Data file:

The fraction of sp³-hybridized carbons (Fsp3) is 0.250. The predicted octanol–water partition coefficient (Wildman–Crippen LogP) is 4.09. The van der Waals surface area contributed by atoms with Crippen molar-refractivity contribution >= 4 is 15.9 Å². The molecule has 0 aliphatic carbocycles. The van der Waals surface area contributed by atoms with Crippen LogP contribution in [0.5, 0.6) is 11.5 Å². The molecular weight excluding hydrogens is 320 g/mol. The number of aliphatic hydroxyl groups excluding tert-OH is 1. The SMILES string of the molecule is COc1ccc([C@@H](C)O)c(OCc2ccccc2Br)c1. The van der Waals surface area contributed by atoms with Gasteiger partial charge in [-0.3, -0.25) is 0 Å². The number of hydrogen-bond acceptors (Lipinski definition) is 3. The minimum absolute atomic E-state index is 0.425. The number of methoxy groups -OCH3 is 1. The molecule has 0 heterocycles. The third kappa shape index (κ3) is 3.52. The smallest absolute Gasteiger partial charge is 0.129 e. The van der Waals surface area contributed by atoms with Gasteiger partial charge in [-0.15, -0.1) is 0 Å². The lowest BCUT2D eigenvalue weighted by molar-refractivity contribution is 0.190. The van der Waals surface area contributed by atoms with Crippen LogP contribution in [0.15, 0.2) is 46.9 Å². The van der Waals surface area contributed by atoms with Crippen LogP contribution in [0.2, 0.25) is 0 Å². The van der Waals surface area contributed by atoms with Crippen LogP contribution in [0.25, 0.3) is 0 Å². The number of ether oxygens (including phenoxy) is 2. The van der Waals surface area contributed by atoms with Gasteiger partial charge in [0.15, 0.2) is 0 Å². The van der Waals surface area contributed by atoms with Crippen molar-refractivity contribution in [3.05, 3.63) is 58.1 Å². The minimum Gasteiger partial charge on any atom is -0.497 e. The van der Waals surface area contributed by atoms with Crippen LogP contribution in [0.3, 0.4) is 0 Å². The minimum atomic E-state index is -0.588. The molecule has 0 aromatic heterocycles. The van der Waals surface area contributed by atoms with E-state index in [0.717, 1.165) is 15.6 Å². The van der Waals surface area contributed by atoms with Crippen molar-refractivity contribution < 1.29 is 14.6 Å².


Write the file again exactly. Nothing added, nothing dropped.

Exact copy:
The fraction of sp³-hybridized carbons (Fsp3) is 0.250. The predicted octanol–water partition coefficient (Wildman–Crippen LogP) is 4.09. The van der Waals surface area contributed by atoms with Crippen molar-refractivity contribution >= 4 is 15.9 Å². The molecule has 0 aliphatic carbocycles. The van der Waals surface area contributed by atoms with Crippen LogP contribution in [0.5, 0.6) is 11.5 Å². The molecular weight excluding hydrogens is 320 g/mol. The number of aliphatic hydroxyl groups excluding tert-OH is 1. The SMILES string of the molecule is COc1ccc([C@@H](C)O)c(OCc2ccccc2Br)c1. The van der Waals surface area contributed by atoms with Gasteiger partial charge in [-0.3, -0.25) is 0 Å². The number of hydrogen-bond acceptors (Lipinski definition) is 3. The minimum absolute atomic E-state index is 0.425. The number of methoxy groups -OCH3 is 1. The molecule has 0 heterocycles. The third kappa shape index (κ3) is 3.52. The smallest absolute Gasteiger partial charge is 0.129 e. The van der Waals surface area contributed by atoms with Gasteiger partial charge in [-0.15, -0.1) is 0 Å². The lowest BCUT2D eigenvalue weighted by molar-refractivity contribution is 0.190. The van der Waals surface area contributed by atoms with Crippen LogP contribution in [0.15, 0.2) is 46.9 Å². The van der Waals surface area contributed by atoms with Crippen LogP contribution in [0.2, 0.25) is 0 Å². The van der Waals surface area contributed by atoms with Crippen LogP contribution in [0.25, 0.3) is 0 Å². The number of ether oxygens (including phenoxy) is 2. The van der Waals surface area contributed by atoms with Gasteiger partial charge in [0.15, 0.2) is 0 Å². The van der Waals surface area contributed by atoms with Crippen molar-refractivity contribution in [3.05, 3.63) is 58.1 Å². The minimum Gasteiger partial charge on any atom is -0.497 e. The van der Waals surface area contributed by atoms with Crippen LogP contribution in [0.3, 0.4) is 0 Å². The minimum atomic E-state index is -0.588. The molecule has 0 aromatic heterocycles. The van der Waals surface area contributed by atoms with E-state index in [0.717, 1.165) is 15.6 Å². The van der Waals surface area contributed by atoms with Crippen molar-refractivity contribution < 1.29 is 14.6 Å².